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In January, 1887, the Trustees of Cornell University received from the Hon. Andrew Dickson White, LL.D., L.H.D., late its President and Professor of History, the following letter :

CORNELL UNIVERSITY, Jan. 19, 1887. GENTLEMEN OF THE BOARD OF TRUSTEES,—Some thirty-five years ago, while I was still a student at college, I formed the purpose of collecting a historical library. From that time to this, at home and abroad, I have steadily kept this purpose in view, selecting the best works I could find, not only in history proper, but in the subsidiary fields of Literature, Political and Social Science, International Law, and Art (including especially Architecture). I have particularly sought those throwing light upon the great events, periods, and tendencies of human thought and action, upon the development of modern civilization, upon the building up of modern states, upon the men who have bettered the condition of mankind.

As a result, I have accumulated a library of about thirty thousand volumes, besides some ten thousand valuable pamphlets, and not a few manuscripts. In almost all its departments, I may say without undue partiality, there are very many works rare and valuable; in several the collection would doubtless be considered remarkable; and in one or two it is certainly unequalled in the United States. The bringing together of this library has been to me a labor of love. It consists to an unusual extent of primary sources and original materials for historical study; and my thought has been not solely of myself, but of the American scholars of the future. It has always been my intention to place it some day as a whole where it could be used to the best advantage by historical students. The cost of the collection, with its catalogues, has been, in money, as nearly as I can now estimate, rather more than a hundred thousand dollars. Its present value, consisting as it does in great part of works scarce, long sought, and yearly appreciating in price, it would be hard to reckon in dollars and cents; but something of its practical worth I have had occasion to know by its use during my professorships at the University of Michigan and at Cornell University; and I hope that it may yet serve others even more fully than it has served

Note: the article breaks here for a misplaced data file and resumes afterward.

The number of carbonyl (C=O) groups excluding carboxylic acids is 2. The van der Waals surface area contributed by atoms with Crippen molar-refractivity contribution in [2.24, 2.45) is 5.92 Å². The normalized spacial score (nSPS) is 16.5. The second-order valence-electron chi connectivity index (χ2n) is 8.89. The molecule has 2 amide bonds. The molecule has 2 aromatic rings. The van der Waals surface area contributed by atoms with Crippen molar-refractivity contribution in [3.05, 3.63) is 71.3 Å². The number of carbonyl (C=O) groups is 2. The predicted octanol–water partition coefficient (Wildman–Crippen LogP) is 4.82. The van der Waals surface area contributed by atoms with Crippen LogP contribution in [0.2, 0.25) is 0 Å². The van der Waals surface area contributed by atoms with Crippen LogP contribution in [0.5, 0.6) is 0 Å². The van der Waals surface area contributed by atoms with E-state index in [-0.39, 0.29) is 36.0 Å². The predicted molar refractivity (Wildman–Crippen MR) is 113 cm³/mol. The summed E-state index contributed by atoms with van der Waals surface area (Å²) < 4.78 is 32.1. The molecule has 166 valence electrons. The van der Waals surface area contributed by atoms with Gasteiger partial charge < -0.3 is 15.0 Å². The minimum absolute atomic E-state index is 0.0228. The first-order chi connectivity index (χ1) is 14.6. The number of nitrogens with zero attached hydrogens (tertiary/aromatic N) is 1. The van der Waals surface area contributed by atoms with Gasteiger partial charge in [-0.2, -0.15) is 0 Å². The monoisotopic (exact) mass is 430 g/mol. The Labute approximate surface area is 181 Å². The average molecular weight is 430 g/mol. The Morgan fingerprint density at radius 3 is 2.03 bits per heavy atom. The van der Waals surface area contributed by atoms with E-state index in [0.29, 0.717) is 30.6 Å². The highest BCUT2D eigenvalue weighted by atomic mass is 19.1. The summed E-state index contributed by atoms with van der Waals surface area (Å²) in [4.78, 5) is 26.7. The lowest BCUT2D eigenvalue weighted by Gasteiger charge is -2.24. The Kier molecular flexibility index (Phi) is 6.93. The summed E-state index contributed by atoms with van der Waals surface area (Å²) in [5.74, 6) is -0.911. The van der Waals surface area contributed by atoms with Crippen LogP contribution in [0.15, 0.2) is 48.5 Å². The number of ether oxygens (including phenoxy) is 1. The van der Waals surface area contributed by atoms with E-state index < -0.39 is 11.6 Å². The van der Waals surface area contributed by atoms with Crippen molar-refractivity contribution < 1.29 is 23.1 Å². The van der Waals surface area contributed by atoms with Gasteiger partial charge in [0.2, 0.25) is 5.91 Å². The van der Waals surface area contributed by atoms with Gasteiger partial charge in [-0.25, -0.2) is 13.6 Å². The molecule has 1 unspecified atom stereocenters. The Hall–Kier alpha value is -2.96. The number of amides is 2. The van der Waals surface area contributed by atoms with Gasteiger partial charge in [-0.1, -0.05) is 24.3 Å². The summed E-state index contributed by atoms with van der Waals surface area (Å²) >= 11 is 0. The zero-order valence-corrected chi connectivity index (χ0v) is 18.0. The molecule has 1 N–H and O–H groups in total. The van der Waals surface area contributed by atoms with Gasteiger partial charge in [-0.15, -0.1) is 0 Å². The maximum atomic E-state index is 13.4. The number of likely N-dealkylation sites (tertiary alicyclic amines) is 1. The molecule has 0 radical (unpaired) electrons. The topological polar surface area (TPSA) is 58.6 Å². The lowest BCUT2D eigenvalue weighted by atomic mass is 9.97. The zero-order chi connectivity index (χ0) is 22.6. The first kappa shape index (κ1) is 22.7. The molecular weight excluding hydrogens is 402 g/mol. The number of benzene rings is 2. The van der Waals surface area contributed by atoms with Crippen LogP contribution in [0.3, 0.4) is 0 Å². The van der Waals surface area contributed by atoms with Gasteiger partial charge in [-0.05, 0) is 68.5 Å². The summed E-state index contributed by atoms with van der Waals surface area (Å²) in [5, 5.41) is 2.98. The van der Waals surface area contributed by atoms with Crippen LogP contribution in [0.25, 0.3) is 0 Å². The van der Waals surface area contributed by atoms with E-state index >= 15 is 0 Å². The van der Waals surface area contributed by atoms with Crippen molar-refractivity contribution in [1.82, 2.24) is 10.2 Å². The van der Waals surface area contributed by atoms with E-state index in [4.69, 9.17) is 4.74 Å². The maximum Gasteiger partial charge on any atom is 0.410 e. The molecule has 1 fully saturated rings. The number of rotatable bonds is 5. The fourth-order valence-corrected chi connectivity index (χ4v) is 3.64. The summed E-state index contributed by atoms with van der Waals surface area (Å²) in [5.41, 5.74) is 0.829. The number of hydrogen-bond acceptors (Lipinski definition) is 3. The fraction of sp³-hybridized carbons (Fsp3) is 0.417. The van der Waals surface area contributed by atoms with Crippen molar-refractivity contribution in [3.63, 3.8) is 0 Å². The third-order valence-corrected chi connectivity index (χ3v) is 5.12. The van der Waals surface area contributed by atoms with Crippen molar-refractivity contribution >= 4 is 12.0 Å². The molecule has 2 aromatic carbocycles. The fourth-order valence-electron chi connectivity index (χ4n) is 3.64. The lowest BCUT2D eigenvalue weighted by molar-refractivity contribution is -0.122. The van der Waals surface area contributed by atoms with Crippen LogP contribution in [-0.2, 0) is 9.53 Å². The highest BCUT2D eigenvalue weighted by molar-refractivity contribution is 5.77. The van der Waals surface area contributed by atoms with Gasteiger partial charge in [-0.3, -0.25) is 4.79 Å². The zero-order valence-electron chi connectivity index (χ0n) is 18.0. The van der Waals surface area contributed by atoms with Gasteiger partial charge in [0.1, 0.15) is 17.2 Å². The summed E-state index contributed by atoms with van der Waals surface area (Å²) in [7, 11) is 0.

A part of this library – that bearing upon Architecture - I gave to Cornell University upon the establishment of its Architectural Department; and the occasion of the establishment of a Law School and the reorganization of the Department of History and Political Science by the Trustees of the University, seems an appropriate time for me to make a fitting disposal of the remainder.

There are three places in our country, in either of which it would gratisy my feeling of local and personal attachment to bestow it as a gift. "Foremost among these is Cornell University; and in case there can be provided for the collection, at some day not far distant, a suitable fire-proof room in any building which shall be erected for your general library, and proper provision made for its maintenance and usefulness, it will give me pleasure to place it permanently in your custody.

In case you shall view this proposal with favor, I shall be happy to meet any committee you may appoint to arrange the conditions on which the gist may be made and accepted.

I remain, gentlemen, Very respectfully yours,

ANDREW D. WHITE. The following resolutions were thereupon unanimously adopted :

Resolved, That the Trustees of Cornell University accept with gratitude the munificent offer of ExPresident White to present his valuable library to the University, and tender him their hearty thanks, in which they feel that the Faculty and the alumni of the University, as well as all friends of higher education, most cordially unite.

Resolved, That a committee of five, embracing the President of the University and the Chairman of the Board, be appointed to arrange with Dr. White the details and conditions on which his proposed munificent gift of his historical and political library shall be accepted by Cornell University.

The conditions agreed to by the Committee for the acceptance of the gift are embodied in the follow ing letter :

To the Members of the Committee of the Trustees of Cornell University appointed to consider the pro-

posal of Andrew D. White regarding the transfer of his library to Cornell University :

GENTLEMEN,–In accordance with the understanding arrived at during our recent meeting, I hereby respectfully present my posal embodying the terms upon which I prefer that my library be accepted by the University (and by the words “my library,” wherever used in this document, I mean all books, pamphlets, and newspapers belonging to me, whether in Ithaca or in Syracuse or already deposited in the University Library) :

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